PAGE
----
In humans and other tailless primates (e.g., great apes) since Nacholapithecus (a Miocene hominoid), the coccyx is the remnant of a vestigial tail, but still not entirely useless; it is an important attachment for various muscles, tendons and ligaments—which makes it necessary for physicians and patients to pay special attention to these attachments when considering surgical removal of the coccyx. Additionally, it is also a part of the weight-bearing tripod structure which acts as a support for a sitting person. When a person sits leaning forward, the ischial tuberosities and inferior rami of the ischium take most of the weight, but as the sitting person leans backward, more weight is transferred to the coccyx.
The anterior side of the coccyx serves for the attachment of a group of muscles important for many functions of the pelvic floor (i.e., defecation, continence, etc.): the levator ani muscle, which include coccygeus, iliococcygeus, and pubococcygeus. Through the anococcygeal raphe, the coccyx supports the position of the anus. Attached to the posterior side is gluteus maximus which extend the thigh during ambulation.
Many important ligaments attach to the coccyx: the anterior and posterior sacrococcygeal ligaments are the continuations of the anterior and posterior longitudinal ligaments that stretches along the entire spine. Additionally, the lateral sacrococcygeal ligaments complete the foramina for the last sacral nerve. And, lastly, some fibers of the sacrospinous and sacrotuberous ligaments (arising from the spine of the ischium and the ischial tuberosity respectively) also attach to the coccyx.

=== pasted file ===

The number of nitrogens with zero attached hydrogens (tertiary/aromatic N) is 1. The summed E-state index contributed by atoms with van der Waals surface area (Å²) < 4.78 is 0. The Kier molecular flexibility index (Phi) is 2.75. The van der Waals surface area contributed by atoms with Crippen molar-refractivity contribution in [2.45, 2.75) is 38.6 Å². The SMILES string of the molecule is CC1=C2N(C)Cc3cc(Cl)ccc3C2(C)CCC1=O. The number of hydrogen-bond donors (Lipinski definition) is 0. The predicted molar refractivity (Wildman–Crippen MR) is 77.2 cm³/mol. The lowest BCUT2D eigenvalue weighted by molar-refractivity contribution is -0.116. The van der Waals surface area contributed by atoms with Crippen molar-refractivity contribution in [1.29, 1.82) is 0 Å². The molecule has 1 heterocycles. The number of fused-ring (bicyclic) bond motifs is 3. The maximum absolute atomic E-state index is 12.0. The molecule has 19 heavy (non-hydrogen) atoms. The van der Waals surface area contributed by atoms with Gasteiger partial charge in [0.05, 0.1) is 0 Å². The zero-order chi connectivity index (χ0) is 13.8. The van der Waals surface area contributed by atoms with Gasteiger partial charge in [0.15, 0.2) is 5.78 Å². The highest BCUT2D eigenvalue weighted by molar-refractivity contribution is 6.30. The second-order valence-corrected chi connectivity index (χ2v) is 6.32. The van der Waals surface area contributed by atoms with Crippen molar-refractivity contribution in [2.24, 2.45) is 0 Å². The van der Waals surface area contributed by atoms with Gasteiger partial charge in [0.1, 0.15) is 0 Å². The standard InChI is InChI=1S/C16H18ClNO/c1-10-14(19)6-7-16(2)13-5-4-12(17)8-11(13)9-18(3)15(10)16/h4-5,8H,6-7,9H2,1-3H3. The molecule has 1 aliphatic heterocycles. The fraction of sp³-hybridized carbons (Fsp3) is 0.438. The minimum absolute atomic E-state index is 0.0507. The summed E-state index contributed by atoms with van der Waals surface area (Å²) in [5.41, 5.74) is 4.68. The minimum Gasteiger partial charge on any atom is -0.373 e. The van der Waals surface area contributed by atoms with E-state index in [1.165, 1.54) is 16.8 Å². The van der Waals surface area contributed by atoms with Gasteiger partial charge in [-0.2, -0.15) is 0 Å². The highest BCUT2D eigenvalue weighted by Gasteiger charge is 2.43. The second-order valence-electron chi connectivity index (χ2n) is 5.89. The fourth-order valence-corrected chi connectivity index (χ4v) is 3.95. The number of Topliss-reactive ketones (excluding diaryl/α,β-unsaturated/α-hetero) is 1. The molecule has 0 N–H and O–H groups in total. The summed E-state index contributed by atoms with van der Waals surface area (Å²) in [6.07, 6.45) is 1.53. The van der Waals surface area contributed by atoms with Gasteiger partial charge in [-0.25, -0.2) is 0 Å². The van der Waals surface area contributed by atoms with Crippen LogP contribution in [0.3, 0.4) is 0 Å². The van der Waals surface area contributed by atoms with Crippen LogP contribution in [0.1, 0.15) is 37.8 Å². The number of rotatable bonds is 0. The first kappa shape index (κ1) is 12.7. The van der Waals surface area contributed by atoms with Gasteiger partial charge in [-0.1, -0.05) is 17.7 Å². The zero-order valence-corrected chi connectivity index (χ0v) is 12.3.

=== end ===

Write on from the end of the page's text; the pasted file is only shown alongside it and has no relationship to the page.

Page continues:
An extension of the pia mater, the filum terminale, extends from the apex of the conus, and inserts on the coccyx.
Injuring the coccyx can give rise to a painful condition called coccydynia and one or more of the bones or the connections thereof may be broken, fractured tailbone. A number of tumors are known to involve the coccyx; of these, the most common is sacrococcygeal teratoma. Both coccydynia and coccygeal tumors may require surgical removal of the coccyx (coccygectomy). One very rare complication of coccygectomy is a type of perineal hernia known as a coccygeal hernia.
The term coccyx is derived from the ancient Greek word κόκκυξ kokkyx "cuckoo"; the latter is attested in the writings of the Greek physician Herophilus to denote the end of the vertebral column. This Greek name for the cuckoo was applied as the last three or four bones of the coccyx resemble the beak of this bird, when viewed from the side.
This established etymological explanation can also be found in the writings of the 16th century anatomist Andreas Vesalius whom wrote: os cuculi, a similitudine rostri cuculi avis (the cuckoo bone shows a likeness to the beak of the cuckoo bird). Vesalius used the Latin expression os cuculi, with os, bone and cuculus, the Latin name for the cuckoo. The 16th/17th century French anatomist Jean Riolan the Younger gives a rather hilarious etymological explanation, as he writes: quia crepitus, qui per sedimentum exeunt, ad is os allisi, cuculi vocis similitudinem effingunt (because the sound of the farts that leave the anus and dash against this bone, shows a likeness to the call of the cuckoo). The latter is not considered as potential candidate.
Besides os cuculi, os caudae, with caudae, of the tail is attested. This Latin expression might be the source of the English, French language, German and Dutch terms tailbone, l'os de la queue, Schwanzbein and staartbeen. In the current official anatomic Latin nomenclature, Terminologia Anatomica, coccyx and os coccygis is used.